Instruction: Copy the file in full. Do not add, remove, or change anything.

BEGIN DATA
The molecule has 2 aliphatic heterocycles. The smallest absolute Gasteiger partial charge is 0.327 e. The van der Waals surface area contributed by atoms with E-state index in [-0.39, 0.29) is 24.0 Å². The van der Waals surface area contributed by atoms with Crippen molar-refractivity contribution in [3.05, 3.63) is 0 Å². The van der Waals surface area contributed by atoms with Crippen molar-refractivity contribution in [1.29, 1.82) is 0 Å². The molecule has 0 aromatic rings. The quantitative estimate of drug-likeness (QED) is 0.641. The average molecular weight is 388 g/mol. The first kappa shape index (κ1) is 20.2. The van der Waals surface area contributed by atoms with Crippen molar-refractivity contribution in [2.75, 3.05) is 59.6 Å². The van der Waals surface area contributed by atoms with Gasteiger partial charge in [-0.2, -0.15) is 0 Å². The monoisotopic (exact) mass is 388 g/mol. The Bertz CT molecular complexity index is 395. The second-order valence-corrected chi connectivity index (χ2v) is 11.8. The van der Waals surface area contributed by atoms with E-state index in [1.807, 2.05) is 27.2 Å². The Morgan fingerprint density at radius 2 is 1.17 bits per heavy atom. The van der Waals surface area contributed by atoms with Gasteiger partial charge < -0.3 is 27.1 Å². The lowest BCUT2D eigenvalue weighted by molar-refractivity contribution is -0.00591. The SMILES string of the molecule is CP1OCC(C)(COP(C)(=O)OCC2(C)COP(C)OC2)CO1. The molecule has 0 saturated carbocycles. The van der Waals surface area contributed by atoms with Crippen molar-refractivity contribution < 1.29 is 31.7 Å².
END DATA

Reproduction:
The molecule has 2 aliphatic heterocycles. The smallest absolute Gasteiger partial charge is 0.327 e. The van der Waals surface area contributed by atoms with E-state index in [-0.39, 0.29) is 24.0 Å². The van der Waals surface area contributed by atoms with Crippen molar-refractivity contribution in [3.05, 3.63) is 0 Å². The van der Waals surface area contributed by atoms with Crippen molar-refractivity contribution in [1.29, 1.82) is 0 Å². The molecule has 0 aromatic rings. The quantitative estimate of drug-likeness (QED) is 0.641. The average molecular weight is 388 g/mol. The first kappa shape index (κ1) is 20.2. The van der Waals surface area contributed by atoms with Crippen molar-refractivity contribution in [2.75, 3.05) is 59.6 Å². The van der Waals surface area contributed by atoms with Gasteiger partial charge in [-0.2, -0.15) is 0 Å². The monoisotopic (exact) mass is 388 g/mol. The Bertz CT molecular complexity index is 395. The second-order valence-corrected chi connectivity index (χ2v) is 11.8. The van der Waals surface area contributed by atoms with E-state index in [1.807, 2.05) is 27.2 Å². The Morgan fingerprint density at radius 2 is 1.17 bits per heavy atom. The van der Waals surface area contributed by atoms with Gasteiger partial charge < -0.3 is 27.1 Å². The lowest BCUT2D eigenvalue weighted by molar-refractivity contribution is -0.00591. The SMILES string of the molecule is CP1OCC(C)(COP(C)(=O)OCC2(C)COP(C)OC2)CO1. The molecule has 0 saturated carbocycles. The van der Waals surface area contributed by atoms with Crippen molar-refractivity contribution < 1.29 is 31.7 Å².